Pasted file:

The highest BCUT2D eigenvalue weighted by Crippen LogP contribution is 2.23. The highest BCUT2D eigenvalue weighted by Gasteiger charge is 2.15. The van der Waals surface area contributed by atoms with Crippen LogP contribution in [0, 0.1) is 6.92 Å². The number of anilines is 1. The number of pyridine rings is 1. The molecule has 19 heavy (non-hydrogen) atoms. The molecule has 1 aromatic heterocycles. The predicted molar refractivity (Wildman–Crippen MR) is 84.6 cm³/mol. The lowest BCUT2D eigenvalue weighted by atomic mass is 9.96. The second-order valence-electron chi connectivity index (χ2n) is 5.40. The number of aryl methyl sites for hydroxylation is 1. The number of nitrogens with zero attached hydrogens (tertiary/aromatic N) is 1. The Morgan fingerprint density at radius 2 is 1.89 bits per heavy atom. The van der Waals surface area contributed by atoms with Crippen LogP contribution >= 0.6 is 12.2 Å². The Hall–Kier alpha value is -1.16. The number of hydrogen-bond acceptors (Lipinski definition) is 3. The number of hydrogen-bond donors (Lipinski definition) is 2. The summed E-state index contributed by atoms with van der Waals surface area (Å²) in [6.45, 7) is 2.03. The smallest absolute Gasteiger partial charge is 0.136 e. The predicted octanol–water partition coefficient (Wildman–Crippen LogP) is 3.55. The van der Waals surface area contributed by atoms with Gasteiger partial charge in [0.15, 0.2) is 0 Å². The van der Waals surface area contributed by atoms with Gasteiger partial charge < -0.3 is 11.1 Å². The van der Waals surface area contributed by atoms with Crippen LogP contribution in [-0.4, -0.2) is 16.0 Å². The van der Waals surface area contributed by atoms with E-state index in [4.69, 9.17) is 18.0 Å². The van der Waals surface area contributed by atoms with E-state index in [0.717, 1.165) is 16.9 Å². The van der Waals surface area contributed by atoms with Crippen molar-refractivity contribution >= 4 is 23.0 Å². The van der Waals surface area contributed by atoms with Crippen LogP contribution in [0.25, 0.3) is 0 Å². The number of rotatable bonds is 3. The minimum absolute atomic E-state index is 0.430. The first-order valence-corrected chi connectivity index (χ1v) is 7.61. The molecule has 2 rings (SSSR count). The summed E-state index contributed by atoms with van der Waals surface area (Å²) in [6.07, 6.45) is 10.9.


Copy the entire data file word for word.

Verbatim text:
The highest BCUT2D eigenvalue weighted by Crippen LogP contribution is 2.23. The highest BCUT2D eigenvalue weighted by Gasteiger charge is 2.15. The van der Waals surface area contributed by atoms with Crippen LogP contribution in [0, 0.1) is 6.92 Å². The number of anilines is 1. The number of pyridine rings is 1. The molecule has 19 heavy (non-hydrogen) atoms. The molecule has 1 aromatic heterocycles. The predicted molar refractivity (Wildman–Crippen MR) is 84.6 cm³/mol. The lowest BCUT2D eigenvalue weighted by atomic mass is 9.96. The second-order valence-electron chi connectivity index (χ2n) is 5.40. The number of aryl methyl sites for hydroxylation is 1. The number of nitrogens with zero attached hydrogens (tertiary/aromatic N) is 1. The Morgan fingerprint density at radius 2 is 1.89 bits per heavy atom. The van der Waals surface area contributed by atoms with Crippen LogP contribution >= 0.6 is 12.2 Å². The Hall–Kier alpha value is -1.16. The number of hydrogen-bond acceptors (Lipinski definition) is 3. The number of hydrogen-bond donors (Lipinski definition) is 2. The summed E-state index contributed by atoms with van der Waals surface area (Å²) in [6.45, 7) is 2.03. The smallest absolute Gasteiger partial charge is 0.136 e. The predicted octanol–water partition coefficient (Wildman–Crippen LogP) is 3.55. The van der Waals surface area contributed by atoms with Gasteiger partial charge in [0.15, 0.2) is 0 Å². The van der Waals surface area contributed by atoms with Gasteiger partial charge < -0.3 is 11.1 Å². The van der Waals surface area contributed by atoms with Crippen LogP contribution in [-0.4, -0.2) is 16.0 Å². The van der Waals surface area contributed by atoms with E-state index in [4.69, 9.17) is 18.0 Å². The van der Waals surface area contributed by atoms with E-state index in [0.717, 1.165) is 16.9 Å². The van der Waals surface area contributed by atoms with Crippen molar-refractivity contribution >= 4 is 23.0 Å². The van der Waals surface area contributed by atoms with Crippen LogP contribution in [0.25, 0.3) is 0 Å². The number of rotatable bonds is 3. The minimum absolute atomic E-state index is 0.430. The first-order valence-corrected chi connectivity index (χ1v) is 7.61. The molecule has 2 rings (SSSR count). The summed E-state index contributed by atoms with van der Waals surface area (Å²) in [6.07, 6.45) is 10.9.